How to Prevent Household Water Leaks

The drip-drip-drip of a leaky faucet in the middle of the night can be extremely frustrating. However, unless you have it checked and fixed, it can end up costing you more than one sleepless night. Apart from having to lay out thousands of dollars in damages, mold removal and more, poor plumbing can affect your health. Instead of taking a reactive approach to leaks, we at Anta Plumbing recommend that you take a pro-active approach in order to prevent leaks.

Some plumbing leaks are preventable, particularly weather-related flooding. Here’s how you can prevent most of the common household plumbing leaks in your home:

Weather-Related Leaks


As expert leak prevention, detection and repair specialists, we highly recommend thorough winterization of your indoor and outdoor water systems. Many homes sprout leaks during winter and in spring when the ice starts to melt. However, proper winterization can ensure that your pipes don’t become frozen and in doing so, prevent leaks come spring.

● Most roof leaks are caused by dirty gutters that become backed up during heavy rains. Be sure to clean debris from your gutters and roofs regularly to help prevent leaks.

● Prevent potentially harmful leaks by directing your downspouts away from the foundation of your home. If they point towards or near the home, they could cause leaks into your foundation and or basement, leading to property damage, or worse, mold that can cause to disease and even death.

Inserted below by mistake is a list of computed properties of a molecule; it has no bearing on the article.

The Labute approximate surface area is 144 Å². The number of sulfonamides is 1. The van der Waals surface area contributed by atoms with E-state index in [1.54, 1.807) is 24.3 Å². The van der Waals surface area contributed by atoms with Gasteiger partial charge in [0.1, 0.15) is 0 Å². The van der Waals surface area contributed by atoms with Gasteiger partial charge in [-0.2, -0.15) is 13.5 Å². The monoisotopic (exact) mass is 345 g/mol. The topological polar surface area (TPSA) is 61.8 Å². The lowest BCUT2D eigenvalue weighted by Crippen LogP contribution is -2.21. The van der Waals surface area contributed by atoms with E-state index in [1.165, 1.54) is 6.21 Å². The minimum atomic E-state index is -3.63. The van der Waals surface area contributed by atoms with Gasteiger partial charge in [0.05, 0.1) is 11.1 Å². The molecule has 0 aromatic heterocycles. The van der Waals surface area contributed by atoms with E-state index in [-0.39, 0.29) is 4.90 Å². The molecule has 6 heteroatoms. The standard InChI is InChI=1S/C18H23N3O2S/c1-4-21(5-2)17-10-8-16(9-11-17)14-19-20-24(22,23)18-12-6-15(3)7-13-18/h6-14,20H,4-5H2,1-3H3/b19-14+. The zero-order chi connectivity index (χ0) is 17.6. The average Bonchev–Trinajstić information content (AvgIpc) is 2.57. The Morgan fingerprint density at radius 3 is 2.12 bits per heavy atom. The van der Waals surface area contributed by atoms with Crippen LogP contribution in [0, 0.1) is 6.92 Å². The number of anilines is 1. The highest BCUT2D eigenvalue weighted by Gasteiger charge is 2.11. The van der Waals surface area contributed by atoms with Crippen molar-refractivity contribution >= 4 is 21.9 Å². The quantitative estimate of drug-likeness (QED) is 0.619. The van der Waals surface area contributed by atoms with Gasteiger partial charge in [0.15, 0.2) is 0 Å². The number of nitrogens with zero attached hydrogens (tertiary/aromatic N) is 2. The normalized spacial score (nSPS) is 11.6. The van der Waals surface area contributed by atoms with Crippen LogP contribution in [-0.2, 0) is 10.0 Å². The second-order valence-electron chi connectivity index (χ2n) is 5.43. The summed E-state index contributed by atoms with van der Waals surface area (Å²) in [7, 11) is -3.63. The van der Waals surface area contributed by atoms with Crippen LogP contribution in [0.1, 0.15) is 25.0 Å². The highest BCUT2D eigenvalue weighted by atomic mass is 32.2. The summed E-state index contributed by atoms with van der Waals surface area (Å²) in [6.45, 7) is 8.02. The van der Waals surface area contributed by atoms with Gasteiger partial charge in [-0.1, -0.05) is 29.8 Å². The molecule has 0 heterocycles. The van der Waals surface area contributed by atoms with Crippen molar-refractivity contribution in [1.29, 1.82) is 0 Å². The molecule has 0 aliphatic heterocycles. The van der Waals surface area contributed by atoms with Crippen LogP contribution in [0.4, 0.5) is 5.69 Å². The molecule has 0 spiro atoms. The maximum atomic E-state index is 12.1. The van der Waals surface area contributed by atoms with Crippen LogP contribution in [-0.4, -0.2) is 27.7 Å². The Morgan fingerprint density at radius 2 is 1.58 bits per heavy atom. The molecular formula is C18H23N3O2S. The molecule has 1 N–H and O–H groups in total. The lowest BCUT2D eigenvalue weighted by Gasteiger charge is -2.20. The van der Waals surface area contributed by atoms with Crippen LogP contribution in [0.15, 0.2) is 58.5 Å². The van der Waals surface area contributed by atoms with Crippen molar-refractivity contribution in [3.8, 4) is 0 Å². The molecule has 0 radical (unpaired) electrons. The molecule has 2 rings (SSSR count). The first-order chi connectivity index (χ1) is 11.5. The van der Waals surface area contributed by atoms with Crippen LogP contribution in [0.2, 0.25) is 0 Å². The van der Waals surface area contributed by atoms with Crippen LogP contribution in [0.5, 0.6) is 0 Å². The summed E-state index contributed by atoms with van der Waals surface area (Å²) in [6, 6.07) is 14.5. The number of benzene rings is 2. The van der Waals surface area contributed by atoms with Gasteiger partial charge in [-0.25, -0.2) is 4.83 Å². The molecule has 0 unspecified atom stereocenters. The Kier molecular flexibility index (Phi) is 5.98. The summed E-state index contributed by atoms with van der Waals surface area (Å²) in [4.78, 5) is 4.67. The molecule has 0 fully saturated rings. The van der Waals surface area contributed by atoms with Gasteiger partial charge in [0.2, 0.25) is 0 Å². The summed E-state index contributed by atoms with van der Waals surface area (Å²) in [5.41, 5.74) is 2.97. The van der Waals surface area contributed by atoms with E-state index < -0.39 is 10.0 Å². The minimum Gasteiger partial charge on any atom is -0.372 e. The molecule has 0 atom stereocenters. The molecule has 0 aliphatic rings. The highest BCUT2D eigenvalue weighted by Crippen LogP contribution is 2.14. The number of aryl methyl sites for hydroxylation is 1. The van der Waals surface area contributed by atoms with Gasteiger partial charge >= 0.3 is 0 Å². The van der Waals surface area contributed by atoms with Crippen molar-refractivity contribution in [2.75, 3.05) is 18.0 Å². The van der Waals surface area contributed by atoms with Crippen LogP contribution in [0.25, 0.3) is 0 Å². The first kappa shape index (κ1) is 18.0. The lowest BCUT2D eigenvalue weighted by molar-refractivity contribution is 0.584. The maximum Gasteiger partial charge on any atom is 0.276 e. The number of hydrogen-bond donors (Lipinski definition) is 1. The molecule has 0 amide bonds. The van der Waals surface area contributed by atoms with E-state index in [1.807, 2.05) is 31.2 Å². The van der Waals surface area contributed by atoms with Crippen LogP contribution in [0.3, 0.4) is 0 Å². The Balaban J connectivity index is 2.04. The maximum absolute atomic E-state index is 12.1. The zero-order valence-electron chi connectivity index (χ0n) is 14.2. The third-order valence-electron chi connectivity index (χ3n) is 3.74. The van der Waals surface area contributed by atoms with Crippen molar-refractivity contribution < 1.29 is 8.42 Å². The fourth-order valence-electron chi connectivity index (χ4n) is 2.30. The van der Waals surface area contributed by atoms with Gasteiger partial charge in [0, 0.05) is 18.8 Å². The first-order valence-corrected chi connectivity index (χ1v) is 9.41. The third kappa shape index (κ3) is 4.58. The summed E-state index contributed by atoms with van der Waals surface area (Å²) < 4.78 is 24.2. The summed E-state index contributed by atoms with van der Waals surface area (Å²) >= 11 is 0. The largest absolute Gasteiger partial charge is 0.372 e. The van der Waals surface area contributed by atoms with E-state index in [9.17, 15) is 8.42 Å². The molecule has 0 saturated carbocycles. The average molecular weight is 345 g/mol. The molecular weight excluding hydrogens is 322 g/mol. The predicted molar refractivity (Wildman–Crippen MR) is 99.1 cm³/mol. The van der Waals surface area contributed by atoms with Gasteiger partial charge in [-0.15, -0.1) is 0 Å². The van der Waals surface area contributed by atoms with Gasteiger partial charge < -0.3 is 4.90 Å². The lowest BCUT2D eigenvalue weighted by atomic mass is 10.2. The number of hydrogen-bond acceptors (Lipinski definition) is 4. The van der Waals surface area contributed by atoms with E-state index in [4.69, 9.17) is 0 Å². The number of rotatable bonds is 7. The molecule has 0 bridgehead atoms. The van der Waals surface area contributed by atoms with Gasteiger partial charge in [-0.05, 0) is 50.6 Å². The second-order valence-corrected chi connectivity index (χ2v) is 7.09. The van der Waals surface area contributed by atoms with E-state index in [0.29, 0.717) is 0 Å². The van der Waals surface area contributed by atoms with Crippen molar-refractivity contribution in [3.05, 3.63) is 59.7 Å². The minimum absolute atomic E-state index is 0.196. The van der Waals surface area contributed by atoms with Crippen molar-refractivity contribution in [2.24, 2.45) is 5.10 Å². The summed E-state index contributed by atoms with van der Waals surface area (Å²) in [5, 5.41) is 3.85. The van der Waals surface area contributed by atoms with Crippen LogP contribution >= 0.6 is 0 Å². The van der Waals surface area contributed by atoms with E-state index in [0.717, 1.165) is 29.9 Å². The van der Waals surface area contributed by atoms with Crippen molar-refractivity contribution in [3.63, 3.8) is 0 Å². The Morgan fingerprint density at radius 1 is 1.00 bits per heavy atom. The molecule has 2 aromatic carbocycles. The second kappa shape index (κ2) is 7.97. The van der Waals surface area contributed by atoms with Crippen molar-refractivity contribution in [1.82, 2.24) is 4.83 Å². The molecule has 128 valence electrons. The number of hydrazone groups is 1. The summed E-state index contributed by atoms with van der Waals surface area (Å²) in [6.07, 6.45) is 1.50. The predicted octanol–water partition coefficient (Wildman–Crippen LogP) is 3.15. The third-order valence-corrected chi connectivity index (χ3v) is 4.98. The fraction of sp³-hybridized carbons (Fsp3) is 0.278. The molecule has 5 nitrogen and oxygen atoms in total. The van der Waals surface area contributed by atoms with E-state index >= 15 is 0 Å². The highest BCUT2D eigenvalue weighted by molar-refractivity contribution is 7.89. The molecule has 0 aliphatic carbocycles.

● Ask a professional plumber to install a backflow valve and test it once a year, before the start of the rainy season.

Maintenance to Prevent Leaks

● Inspect your appliances, such as your refrigerator and dishwasher for any signs of leaks, including nearby and underneath.

● Replace hoses to your washing machines every few years to prevent leaking. Ideally, replace them with more durable reinforced steel braided hoses, and be sure to turn off the supply lines and hot water heater whenever you plan to be away from home for more than a day.

● Check your dishwasher, ice machine and sink and the water lines to make sure there are no signs of deterioration, damage or leaks and ensure that the connections are tight.

● Inspect your water heater for any signs of rust and ensure that it has a pain with a drain underneath. Most hot water heaters are replaced every 10 or so years, so purchase one with the longest warranty.

● Replace your hot water heater anode rod every two years while the warranty is in place, and yearly thereafter.

● Flush the hot water tank from sediment, particularly if you live in an area with hard water.

● Replace any gate valves on your water supply line with ball valves to help reduce the risk of potential leaks.

● Fix leaky faucets right away, or call a professional.

Preventing Outside Leaks

● Invest in an automatic shut off water valve device, which is super-handy in cases of emergency.

● Once a year, replace any damaged caulk around your doors and windows.

● Speak to a professional plumber about your options to prevent roots from nearby trees from getting into your water pipes.

When a leak occurs despite your best efforts, your best course of action would be to shut off the main water supply to your home. You should also shut it off (by turning the valve clockwise) before you try to make any plumbing repairs. Also, only attempt plumbing repairs if you have the required skills and plumbing knowledge in order to prevent bigger problems.

Written by Tanya Klien

Feeling Sick All the Time? Poor Plumbing Could be to Blame!

How to Unclog a Bathroom Sink Drain in the Wall